Conventional photovoltaic devices are currently made from relatively thick semiconductor layers, ~150 µm for silicon and 2–4 µm for Cu(In,Ga)(S,Se)2, CdTe or III–V direct bandgap semiconductors. Ultrathin solar cells using 10 times thinner absorbers could lead to considerable savings in material and processing time. Theoretical models suggest that light trapping can compensate for the reduced single-pass absorption, but optical and electrical losses have greatly limited the performances of previous attempts. Here, we propose a strategy based on multi-resonant absorption in planar active layers, and we report a 205-nm-thick GaAs solar cell with a certified efficiency of 19.9%. It uses a nanostructured silver back mirror fabricated by soft nanoimprint lithography. Broadband light trapping is achieved with multiple overlapping resonances induced by the grating and identified as Fabry–Perot and guided-mode resonances. A comprehensive optical and electrical analysis of the complete solar cell architecture provides a pathway for further improvements and shows that 25% efficiency is a realistic short-term target.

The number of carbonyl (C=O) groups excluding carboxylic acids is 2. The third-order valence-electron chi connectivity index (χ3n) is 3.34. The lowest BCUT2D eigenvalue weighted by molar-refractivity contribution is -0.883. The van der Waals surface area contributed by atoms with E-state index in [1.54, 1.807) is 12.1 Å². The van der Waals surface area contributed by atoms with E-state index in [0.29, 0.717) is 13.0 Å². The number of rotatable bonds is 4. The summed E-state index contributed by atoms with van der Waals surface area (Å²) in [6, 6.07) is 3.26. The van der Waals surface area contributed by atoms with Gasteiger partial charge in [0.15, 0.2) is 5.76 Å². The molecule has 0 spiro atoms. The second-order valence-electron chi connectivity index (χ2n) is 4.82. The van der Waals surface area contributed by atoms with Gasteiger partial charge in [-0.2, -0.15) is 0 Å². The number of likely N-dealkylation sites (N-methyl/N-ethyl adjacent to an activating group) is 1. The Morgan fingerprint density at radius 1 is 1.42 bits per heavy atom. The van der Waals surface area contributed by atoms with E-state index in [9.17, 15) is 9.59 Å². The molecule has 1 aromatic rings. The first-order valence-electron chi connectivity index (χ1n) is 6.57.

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The authors acknowledge discussions with J.-F. Guillemoles, electromagnetic simulation support from P. Lalanne, J.-P. Hugonin and C. Sauvan and financial support through French ANR project NANOCELL (grant no. ANR-15-CE05-0026) and the French Renatech network.
The authors declare no competing interests.
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Chen, HL., Cattoni, A., De Lépinau, R. et al. A 19.9%-efficient ultrathin solar cell based on a 205-nm-thick GaAs absorber and a silver nanostructured back mirror. Nat Energy 4, 761–767 (2019). https://doi.org/10.1038/s41560-019-0434-y
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